For two months Spain’s coal miners have been on strike; they famously marched on Madrid to take their protest directly to the conservative government; more recently they have been subjected to brutal police repression, fighting back with home-made rockets and dynamite. Their dispute hinges, as do all politics at the moment, on austerity measures. The Spanish government decided to cut the subsidy to the coal mining industry by €450 million, from €703 million to €253 million. To put this in perspective, this sum amounts to 0.45% of the €100 billion bailout for Spanish banks agreed last week. Or more polemically, the European (and global) ruling classes are willing to bail out the hegemonic section of their class, financiers, by 95.55% more than they are willing to bail out the 8000 miner’s directly involved in the coal industry, and the (at least) 45000 who are indirectly dependent. The equation is quite literal: the few bankers of Spain are worth astronomically more than the near 60000 people in the coal mining industry. Two more points of demographics:
1) Spain was famously one of the countries to suffer a speculative housing bubble collapse. Who leant for the construction of properties, and at the other end of the “transaction”, who leant to the purchasers (often buy-to-let purchasers)? Banks, not just Spanish of course, but this is why we talk about classes, not nations.
2) The fate of 60000 workers during a depression resonates much more loudly than it does in times of boom. 60000 workers loosing their jobs in a country in which 50-60% of youth are unemployed (and most of the rest are underemployed by many accounts), and in which the official unemployment rate is about 25%: all this is a major event, without even considering the humanitarian consequences to particular miners and towns (as in many traditional mining areas, the pits support small towns which have no other independent industries).
This is, of course, mere “creative destruction” to Spain, and Europe’s elite; creative of profits, destructive of, well, who gives a f..? Quantitative easing for the 1% has its reverse correlation in the qualitative uneasing of everyone else.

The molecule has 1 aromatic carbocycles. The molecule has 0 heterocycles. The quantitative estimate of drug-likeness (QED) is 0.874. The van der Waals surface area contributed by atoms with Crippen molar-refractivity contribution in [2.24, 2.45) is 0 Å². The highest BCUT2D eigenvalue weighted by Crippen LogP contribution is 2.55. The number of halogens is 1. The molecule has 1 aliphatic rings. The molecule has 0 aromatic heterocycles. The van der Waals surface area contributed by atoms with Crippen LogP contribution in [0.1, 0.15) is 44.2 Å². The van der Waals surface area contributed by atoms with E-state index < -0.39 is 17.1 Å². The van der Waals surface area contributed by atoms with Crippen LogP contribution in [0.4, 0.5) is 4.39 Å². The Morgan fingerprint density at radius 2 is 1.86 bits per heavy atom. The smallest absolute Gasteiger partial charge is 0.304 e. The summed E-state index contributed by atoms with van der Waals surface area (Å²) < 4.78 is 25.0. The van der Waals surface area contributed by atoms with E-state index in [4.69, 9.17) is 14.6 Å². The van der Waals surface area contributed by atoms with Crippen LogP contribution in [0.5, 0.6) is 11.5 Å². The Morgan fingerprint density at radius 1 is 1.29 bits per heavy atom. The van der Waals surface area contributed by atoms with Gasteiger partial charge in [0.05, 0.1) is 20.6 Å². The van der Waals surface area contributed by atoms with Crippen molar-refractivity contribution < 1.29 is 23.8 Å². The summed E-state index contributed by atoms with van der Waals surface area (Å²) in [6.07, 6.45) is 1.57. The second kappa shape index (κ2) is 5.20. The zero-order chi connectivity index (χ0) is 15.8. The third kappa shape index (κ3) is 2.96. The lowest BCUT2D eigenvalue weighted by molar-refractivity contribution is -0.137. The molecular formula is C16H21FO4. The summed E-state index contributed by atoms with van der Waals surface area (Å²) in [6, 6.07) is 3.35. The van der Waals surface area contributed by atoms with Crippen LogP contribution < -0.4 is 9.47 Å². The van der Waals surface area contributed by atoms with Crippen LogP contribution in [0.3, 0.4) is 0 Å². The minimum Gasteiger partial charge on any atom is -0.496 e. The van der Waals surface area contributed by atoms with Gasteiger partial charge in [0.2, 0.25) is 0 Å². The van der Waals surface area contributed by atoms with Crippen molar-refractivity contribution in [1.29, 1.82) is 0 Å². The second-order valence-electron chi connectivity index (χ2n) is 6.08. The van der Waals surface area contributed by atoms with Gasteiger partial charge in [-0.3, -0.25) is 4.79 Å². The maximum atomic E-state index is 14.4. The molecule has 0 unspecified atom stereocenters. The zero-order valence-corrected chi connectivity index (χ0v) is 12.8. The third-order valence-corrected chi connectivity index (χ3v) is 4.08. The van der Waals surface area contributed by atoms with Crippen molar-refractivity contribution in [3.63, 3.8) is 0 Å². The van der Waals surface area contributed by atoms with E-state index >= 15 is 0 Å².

Two political arguments come up: firstly, why subsidise anything? Second, why support a fossil fuel industry given the environmental stakes? The first of these question should hopefully not need answering; it is the Hayak-Pinochet-Thatcher-Reagan question.
The second question is interesting, a node of “contradiction” within left-wing causes, or, why should the class dispute of these miners take precedence over ending reliance upon a dirty fuel? The main answer is: it doesn’t, but we need to weigh up how the environmental causes can be reached. Firstly, ending coal mining in Spain will not end its neoliberalised energy industry’s reliance upon coal power stations; as with Britain, which lost its mining industry in the 1980s, coal will simply be imported. There used to be a saying in the UK, like the American one “selling ice to an Eskimo”: “sending coals to Newcastle” – Newcastle, along with Durham and North Yorkshire, understood as sitting on the largest coal fields in the world, and having myriad coal mines. Well, indeed, today coal ships (mostly from Latin America and China) dock in Newcastle, supplying the region’s power stations with imported coal. So the first point is that closing Spanish pits will in no way make Spain “greener”, but it will make up to 60000 people unemployed; it will increase dependence upon imported fuel, mined with less environmental regulation, and shipped thousands of miles.